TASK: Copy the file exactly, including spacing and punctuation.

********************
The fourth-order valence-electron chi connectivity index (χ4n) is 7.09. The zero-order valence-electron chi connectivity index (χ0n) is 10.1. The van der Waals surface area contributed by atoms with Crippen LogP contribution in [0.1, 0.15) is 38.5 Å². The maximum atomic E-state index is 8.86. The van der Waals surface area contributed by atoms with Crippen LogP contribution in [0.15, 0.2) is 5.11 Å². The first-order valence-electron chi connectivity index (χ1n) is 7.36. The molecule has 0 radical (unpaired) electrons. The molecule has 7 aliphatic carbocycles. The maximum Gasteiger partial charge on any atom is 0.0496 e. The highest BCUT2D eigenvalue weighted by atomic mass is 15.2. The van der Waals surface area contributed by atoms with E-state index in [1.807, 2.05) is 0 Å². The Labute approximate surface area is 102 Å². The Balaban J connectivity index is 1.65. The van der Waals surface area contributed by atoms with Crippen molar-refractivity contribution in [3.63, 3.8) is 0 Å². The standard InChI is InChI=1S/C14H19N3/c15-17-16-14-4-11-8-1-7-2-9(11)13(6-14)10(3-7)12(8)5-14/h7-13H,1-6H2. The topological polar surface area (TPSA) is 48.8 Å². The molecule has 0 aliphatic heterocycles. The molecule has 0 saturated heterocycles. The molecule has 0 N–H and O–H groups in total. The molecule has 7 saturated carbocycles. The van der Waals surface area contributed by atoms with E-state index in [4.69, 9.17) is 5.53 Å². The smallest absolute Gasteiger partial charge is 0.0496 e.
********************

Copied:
The fourth-order valence-electron chi connectivity index (χ4n) is 7.09. The zero-order valence-electron chi connectivity index (χ0n) is 10.1. The van der Waals surface area contributed by atoms with Crippen LogP contribution in [0.1, 0.15) is 38.5 Å². The maximum atomic E-state index is 8.86. The van der Waals surface area contributed by atoms with Crippen LogP contribution in [0.15, 0.2) is 5.11 Å². The first-order valence-electron chi connectivity index (χ1n) is 7.36. The molecule has 0 radical (unpaired) electrons. The molecule has 7 aliphatic carbocycles. The maximum Gasteiger partial charge on any atom is 0.0496 e. The highest BCUT2D eigenvalue weighted by atomic mass is 15.2. The van der Waals surface area contributed by atoms with E-state index in [1.807, 2.05) is 0 Å². The Labute approximate surface area is 102 Å². The Balaban J connectivity index is 1.65. The van der Waals surface area contributed by atoms with Crippen molar-refractivity contribution in [3.63, 3.8) is 0 Å². The standard InChI is InChI=1S/C14H19N3/c15-17-16-14-4-11-8-1-7-2-9(11)13(6-14)10(3-7)12(8)5-14/h7-13H,1-6H2. The topological polar surface area (TPSA) is 48.8 Å². The molecule has 0 aliphatic heterocycles. The molecule has 0 saturated heterocycles. The molecule has 0 N–H and O–H groups in total. The molecule has 7 saturated carbocycles. The van der Waals surface area contributed by atoms with E-state index in [4.69, 9.17) is 5.53 Å². The smallest absolute Gasteiger partial charge is 0.0496 e.